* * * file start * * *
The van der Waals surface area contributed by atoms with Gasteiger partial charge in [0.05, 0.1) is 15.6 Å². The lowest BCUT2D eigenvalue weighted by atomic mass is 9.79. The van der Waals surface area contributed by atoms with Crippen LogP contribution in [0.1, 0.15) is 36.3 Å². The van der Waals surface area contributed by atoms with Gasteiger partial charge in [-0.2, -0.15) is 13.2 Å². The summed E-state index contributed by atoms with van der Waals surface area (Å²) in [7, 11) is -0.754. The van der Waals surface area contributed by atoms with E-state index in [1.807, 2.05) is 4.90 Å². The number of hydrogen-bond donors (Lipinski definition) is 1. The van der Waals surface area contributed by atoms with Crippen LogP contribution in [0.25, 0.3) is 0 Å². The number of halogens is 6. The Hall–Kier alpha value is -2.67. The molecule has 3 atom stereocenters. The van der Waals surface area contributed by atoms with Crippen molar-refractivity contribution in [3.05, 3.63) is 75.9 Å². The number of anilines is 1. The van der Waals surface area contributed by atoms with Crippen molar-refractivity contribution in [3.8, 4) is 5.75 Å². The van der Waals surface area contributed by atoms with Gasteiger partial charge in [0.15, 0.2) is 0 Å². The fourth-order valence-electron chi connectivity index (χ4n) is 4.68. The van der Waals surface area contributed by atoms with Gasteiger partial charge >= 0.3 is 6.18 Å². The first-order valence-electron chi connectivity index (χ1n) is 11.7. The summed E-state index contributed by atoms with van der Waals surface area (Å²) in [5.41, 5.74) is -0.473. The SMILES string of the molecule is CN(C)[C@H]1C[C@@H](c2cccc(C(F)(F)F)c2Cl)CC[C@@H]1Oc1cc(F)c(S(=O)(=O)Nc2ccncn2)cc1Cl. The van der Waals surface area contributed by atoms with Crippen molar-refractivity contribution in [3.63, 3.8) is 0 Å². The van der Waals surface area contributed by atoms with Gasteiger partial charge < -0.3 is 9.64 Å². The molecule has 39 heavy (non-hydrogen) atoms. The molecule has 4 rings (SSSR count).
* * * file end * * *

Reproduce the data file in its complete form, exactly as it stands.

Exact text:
The van der Waals surface area contributed by atoms with Gasteiger partial charge in [0.05, 0.1) is 15.6 Å². The lowest BCUT2D eigenvalue weighted by atomic mass is 9.79. The van der Waals surface area contributed by atoms with Crippen LogP contribution in [0.1, 0.15) is 36.3 Å². The van der Waals surface area contributed by atoms with Gasteiger partial charge in [-0.2, -0.15) is 13.2 Å². The summed E-state index contributed by atoms with van der Waals surface area (Å²) in [7, 11) is -0.754. The van der Waals surface area contributed by atoms with E-state index in [1.807, 2.05) is 4.90 Å². The number of hydrogen-bond donors (Lipinski definition) is 1. The van der Waals surface area contributed by atoms with Crippen LogP contribution in [0.25, 0.3) is 0 Å². The number of halogens is 6. The Hall–Kier alpha value is -2.67. The molecule has 3 atom stereocenters. The van der Waals surface area contributed by atoms with Crippen molar-refractivity contribution in [3.05, 3.63) is 75.9 Å². The number of anilines is 1. The van der Waals surface area contributed by atoms with Crippen molar-refractivity contribution in [3.8, 4) is 5.75 Å². The van der Waals surface area contributed by atoms with Gasteiger partial charge in [0.15, 0.2) is 0 Å². The fourth-order valence-electron chi connectivity index (χ4n) is 4.68. The van der Waals surface area contributed by atoms with Gasteiger partial charge >= 0.3 is 6.18 Å². The first-order valence-electron chi connectivity index (χ1n) is 11.7. The summed E-state index contributed by atoms with van der Waals surface area (Å²) in [5.41, 5.74) is -0.473. The SMILES string of the molecule is CN(C)[C@H]1C[C@@H](c2cccc(C(F)(F)F)c2Cl)CC[C@@H]1Oc1cc(F)c(S(=O)(=O)Nc2ccncn2)cc1Cl. The van der Waals surface area contributed by atoms with Crippen molar-refractivity contribution in [3.63, 3.8) is 0 Å². The van der Waals surface area contributed by atoms with Gasteiger partial charge < -0.3 is 9.64 Å². The molecule has 39 heavy (non-hydrogen) atoms. The molecule has 4 rings (SSSR count).